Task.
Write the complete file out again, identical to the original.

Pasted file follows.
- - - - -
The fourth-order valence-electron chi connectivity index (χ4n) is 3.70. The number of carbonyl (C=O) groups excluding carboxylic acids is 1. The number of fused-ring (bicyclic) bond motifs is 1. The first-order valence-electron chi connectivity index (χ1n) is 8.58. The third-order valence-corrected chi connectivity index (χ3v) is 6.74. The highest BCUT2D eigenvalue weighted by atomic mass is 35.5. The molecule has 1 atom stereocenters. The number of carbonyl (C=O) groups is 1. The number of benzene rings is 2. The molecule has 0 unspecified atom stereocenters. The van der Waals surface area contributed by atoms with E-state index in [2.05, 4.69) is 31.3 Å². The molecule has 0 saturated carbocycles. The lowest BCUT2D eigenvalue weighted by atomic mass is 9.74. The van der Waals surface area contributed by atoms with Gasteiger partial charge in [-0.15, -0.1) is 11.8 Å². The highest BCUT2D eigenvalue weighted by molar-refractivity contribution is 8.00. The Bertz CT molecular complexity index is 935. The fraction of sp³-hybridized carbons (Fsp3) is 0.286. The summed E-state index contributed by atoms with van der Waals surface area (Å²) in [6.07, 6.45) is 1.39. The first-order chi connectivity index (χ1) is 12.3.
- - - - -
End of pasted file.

The fourth-order valence-electron chi connectivity index (χ4n) is 3.70. The number of carbonyl (C=O) groups excluding carboxylic acids is 1. The number of fused-ring (bicyclic) bond motifs is 1. The first-order valence-electron chi connectivity index (χ1n) is 8.58. The third-order valence-corrected chi connectivity index (χ3v) is 6.74. The highest BCUT2D eigenvalue weighted by atomic mass is 35.5. The molecule has 1 atom stereocenters. The number of carbonyl (C=O) groups is 1. The number of benzene rings is 2. The molecule has 0 unspecified atom stereocenters. The van der Waals surface area contributed by atoms with E-state index in [2.05, 4.69) is 31.3 Å². The molecule has 0 saturated carbocycles. The lowest BCUT2D eigenvalue weighted by atomic mass is 9.74. The van der Waals surface area contributed by atoms with Gasteiger partial charge in [-0.15, -0.1) is 11.8 Å². The highest BCUT2D eigenvalue weighted by molar-refractivity contribution is 8.00. The Bertz CT molecular complexity index is 935. The fraction of sp³-hybridized carbons (Fsp3) is 0.286. The summed E-state index contributed by atoms with van der Waals surface area (Å²) in [6.07, 6.45) is 1.39. The first-order chi connectivity index (χ1) is 12.3.